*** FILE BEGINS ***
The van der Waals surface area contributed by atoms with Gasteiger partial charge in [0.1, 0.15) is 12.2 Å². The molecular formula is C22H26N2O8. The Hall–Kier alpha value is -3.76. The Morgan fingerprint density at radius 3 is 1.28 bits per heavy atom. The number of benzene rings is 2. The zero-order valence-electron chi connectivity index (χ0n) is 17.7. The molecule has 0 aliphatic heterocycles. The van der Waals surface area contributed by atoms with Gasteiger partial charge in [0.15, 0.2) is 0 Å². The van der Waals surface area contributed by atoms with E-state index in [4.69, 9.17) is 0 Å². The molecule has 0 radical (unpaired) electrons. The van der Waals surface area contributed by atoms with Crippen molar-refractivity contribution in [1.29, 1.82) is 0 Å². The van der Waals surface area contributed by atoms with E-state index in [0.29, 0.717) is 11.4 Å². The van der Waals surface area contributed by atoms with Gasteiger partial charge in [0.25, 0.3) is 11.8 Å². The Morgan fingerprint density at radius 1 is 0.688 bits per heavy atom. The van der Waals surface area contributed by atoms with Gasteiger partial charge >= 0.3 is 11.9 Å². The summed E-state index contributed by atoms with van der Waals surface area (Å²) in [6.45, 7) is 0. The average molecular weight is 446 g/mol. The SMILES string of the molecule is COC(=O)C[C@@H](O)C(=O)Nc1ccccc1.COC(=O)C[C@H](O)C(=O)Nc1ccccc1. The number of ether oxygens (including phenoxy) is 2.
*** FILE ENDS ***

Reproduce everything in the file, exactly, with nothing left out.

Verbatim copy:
The van der Waals surface area contributed by atoms with Gasteiger partial charge in [0.1, 0.15) is 12.2 Å². The molecular formula is C22H26N2O8. The Hall–Kier alpha value is -3.76. The Morgan fingerprint density at radius 3 is 1.28 bits per heavy atom. The number of benzene rings is 2. The zero-order valence-electron chi connectivity index (χ0n) is 17.7. The molecule has 0 aliphatic heterocycles. The van der Waals surface area contributed by atoms with Gasteiger partial charge in [0.15, 0.2) is 0 Å². The van der Waals surface area contributed by atoms with E-state index in [4.69, 9.17) is 0 Å². The molecule has 0 radical (unpaired) electrons. The van der Waals surface area contributed by atoms with Crippen molar-refractivity contribution in [1.29, 1.82) is 0 Å². The van der Waals surface area contributed by atoms with E-state index in [0.29, 0.717) is 11.4 Å². The van der Waals surface area contributed by atoms with Gasteiger partial charge in [0.25, 0.3) is 11.8 Å². The Morgan fingerprint density at radius 1 is 0.688 bits per heavy atom. The van der Waals surface area contributed by atoms with Gasteiger partial charge >= 0.3 is 11.9 Å². The summed E-state index contributed by atoms with van der Waals surface area (Å²) in [6.45, 7) is 0. The average molecular weight is 446 g/mol. The SMILES string of the molecule is COC(=O)C[C@@H](O)C(=O)Nc1ccccc1.COC(=O)C[C@H](O)C(=O)Nc1ccccc1. The number of ether oxygens (including phenoxy) is 2.